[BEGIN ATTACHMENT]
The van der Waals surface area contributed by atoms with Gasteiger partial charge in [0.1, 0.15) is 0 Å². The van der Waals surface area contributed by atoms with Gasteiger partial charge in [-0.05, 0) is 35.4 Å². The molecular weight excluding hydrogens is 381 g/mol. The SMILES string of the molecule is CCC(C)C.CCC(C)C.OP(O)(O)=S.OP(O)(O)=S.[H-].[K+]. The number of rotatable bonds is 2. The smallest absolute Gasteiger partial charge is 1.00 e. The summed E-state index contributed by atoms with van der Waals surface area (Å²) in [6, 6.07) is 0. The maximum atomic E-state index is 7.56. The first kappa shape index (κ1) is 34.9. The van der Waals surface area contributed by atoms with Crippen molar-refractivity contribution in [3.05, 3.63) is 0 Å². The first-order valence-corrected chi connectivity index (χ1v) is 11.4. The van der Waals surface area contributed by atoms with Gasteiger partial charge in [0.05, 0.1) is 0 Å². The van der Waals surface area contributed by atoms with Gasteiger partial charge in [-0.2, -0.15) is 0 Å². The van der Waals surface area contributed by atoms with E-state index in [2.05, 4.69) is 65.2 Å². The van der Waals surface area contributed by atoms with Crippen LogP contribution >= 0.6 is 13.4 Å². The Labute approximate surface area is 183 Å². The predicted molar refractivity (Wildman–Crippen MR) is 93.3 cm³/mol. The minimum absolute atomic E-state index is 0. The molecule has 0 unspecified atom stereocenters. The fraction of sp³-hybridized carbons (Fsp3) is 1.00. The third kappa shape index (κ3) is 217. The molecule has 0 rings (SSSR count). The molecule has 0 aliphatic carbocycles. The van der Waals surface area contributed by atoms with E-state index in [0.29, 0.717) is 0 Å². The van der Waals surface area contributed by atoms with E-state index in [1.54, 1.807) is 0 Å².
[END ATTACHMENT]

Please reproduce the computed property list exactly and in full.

The van der Waals surface area contributed by atoms with Gasteiger partial charge in [0.1, 0.15) is 0 Å². The van der Waals surface area contributed by atoms with Gasteiger partial charge in [-0.05, 0) is 35.4 Å². The molecular weight excluding hydrogens is 381 g/mol. The SMILES string of the molecule is CCC(C)C.CCC(C)C.OP(O)(O)=S.OP(O)(O)=S.[H-].[K+]. The number of rotatable bonds is 2. The smallest absolute Gasteiger partial charge is 1.00 e. The summed E-state index contributed by atoms with van der Waals surface area (Å²) in [6, 6.07) is 0. The maximum atomic E-state index is 7.56. The first kappa shape index (κ1) is 34.9. The van der Waals surface area contributed by atoms with Crippen molar-refractivity contribution in [3.05, 3.63) is 0 Å². The first-order valence-corrected chi connectivity index (χ1v) is 11.4. The van der Waals surface area contributed by atoms with Gasteiger partial charge in [0.05, 0.1) is 0 Å². The van der Waals surface area contributed by atoms with Gasteiger partial charge in [-0.2, -0.15) is 0 Å². The van der Waals surface area contributed by atoms with E-state index in [2.05, 4.69) is 65.2 Å². The van der Waals surface area contributed by atoms with Crippen LogP contribution >= 0.6 is 13.4 Å². The Labute approximate surface area is 183 Å². The predicted molar refractivity (Wildman–Crippen MR) is 93.3 cm³/mol. The minimum absolute atomic E-state index is 0. The molecule has 0 unspecified atom stereocenters. The fraction of sp³-hybridized carbons (Fsp3) is 1.00. The third kappa shape index (κ3) is 217. The molecule has 0 rings (SSSR count). The molecule has 0 aliphatic carbocycles. The van der Waals surface area contributed by atoms with E-state index in [0.29, 0.717) is 0 Å². The van der Waals surface area contributed by atoms with E-state index in [1.54, 1.807) is 0 Å².